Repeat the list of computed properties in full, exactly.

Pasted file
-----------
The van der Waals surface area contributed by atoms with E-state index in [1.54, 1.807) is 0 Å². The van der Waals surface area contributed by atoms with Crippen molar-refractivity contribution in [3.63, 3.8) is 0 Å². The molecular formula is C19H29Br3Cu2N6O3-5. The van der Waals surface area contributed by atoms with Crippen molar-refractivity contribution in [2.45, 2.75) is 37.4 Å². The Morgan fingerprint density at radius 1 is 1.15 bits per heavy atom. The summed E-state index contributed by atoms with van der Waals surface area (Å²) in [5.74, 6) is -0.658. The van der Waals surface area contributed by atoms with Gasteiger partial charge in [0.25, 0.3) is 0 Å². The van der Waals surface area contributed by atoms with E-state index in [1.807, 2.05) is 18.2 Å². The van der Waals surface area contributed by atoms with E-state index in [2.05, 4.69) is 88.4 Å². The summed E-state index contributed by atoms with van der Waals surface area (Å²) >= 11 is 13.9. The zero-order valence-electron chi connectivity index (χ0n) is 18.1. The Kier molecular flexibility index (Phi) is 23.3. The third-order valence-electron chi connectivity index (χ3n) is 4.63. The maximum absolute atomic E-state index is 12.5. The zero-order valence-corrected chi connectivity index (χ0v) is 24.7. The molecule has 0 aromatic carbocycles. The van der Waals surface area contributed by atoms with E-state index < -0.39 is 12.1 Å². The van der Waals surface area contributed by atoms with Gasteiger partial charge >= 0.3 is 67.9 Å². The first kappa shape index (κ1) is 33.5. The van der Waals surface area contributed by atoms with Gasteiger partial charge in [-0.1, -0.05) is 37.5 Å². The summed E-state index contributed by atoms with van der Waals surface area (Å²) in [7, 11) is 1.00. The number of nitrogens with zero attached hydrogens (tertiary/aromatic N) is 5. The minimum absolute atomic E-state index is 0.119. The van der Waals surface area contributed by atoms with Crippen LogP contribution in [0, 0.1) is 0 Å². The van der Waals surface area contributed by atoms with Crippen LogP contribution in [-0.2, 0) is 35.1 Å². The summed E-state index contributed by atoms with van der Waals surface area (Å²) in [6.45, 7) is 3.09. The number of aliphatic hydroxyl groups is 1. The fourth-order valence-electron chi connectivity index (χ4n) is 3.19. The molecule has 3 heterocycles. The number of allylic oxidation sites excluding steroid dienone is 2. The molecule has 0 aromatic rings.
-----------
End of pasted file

The van der Waals surface area contributed by atoms with E-state index in [1.54, 1.807) is 0 Å². The van der Waals surface area contributed by atoms with Crippen molar-refractivity contribution in [3.63, 3.8) is 0 Å². The molecular formula is C19H29Br3Cu2N6O3-5. The van der Waals surface area contributed by atoms with Crippen molar-refractivity contribution in [2.45, 2.75) is 37.4 Å². The Morgan fingerprint density at radius 1 is 1.15 bits per heavy atom. The summed E-state index contributed by atoms with van der Waals surface area (Å²) in [5.74, 6) is -0.658. The van der Waals surface area contributed by atoms with Gasteiger partial charge in [0.25, 0.3) is 0 Å². The van der Waals surface area contributed by atoms with E-state index in [1.807, 2.05) is 18.2 Å². The van der Waals surface area contributed by atoms with E-state index in [2.05, 4.69) is 88.4 Å². The summed E-state index contributed by atoms with van der Waals surface area (Å²) >= 11 is 13.9. The zero-order valence-electron chi connectivity index (χ0n) is 18.1. The Kier molecular flexibility index (Phi) is 23.3. The third-order valence-electron chi connectivity index (χ3n) is 4.63. The maximum absolute atomic E-state index is 12.5. The zero-order valence-corrected chi connectivity index (χ0v) is 24.7. The molecule has 0 aromatic carbocycles. The van der Waals surface area contributed by atoms with E-state index < -0.39 is 12.1 Å². The van der Waals surface area contributed by atoms with Gasteiger partial charge >= 0.3 is 67.9 Å². The first kappa shape index (κ1) is 33.5. The van der Waals surface area contributed by atoms with Gasteiger partial charge in [-0.1, -0.05) is 37.5 Å². The summed E-state index contributed by atoms with van der Waals surface area (Å²) in [7, 11) is 1.00. The number of nitrogens with zero attached hydrogens (tertiary/aromatic N) is 5. The minimum absolute atomic E-state index is 0.119. The van der Waals surface area contributed by atoms with Crippen LogP contribution in [0, 0.1) is 0 Å². The van der Waals surface area contributed by atoms with Crippen LogP contribution in [-0.2, 0) is 35.1 Å². The summed E-state index contributed by atoms with van der Waals surface area (Å²) in [6.45, 7) is 3.09. The number of aliphatic hydroxyl groups is 1. The fourth-order valence-electron chi connectivity index (χ4n) is 3.19. The molecule has 3 heterocycles. The number of allylic oxidation sites excluding steroid dienone is 2. The molecule has 0 aromatic rings.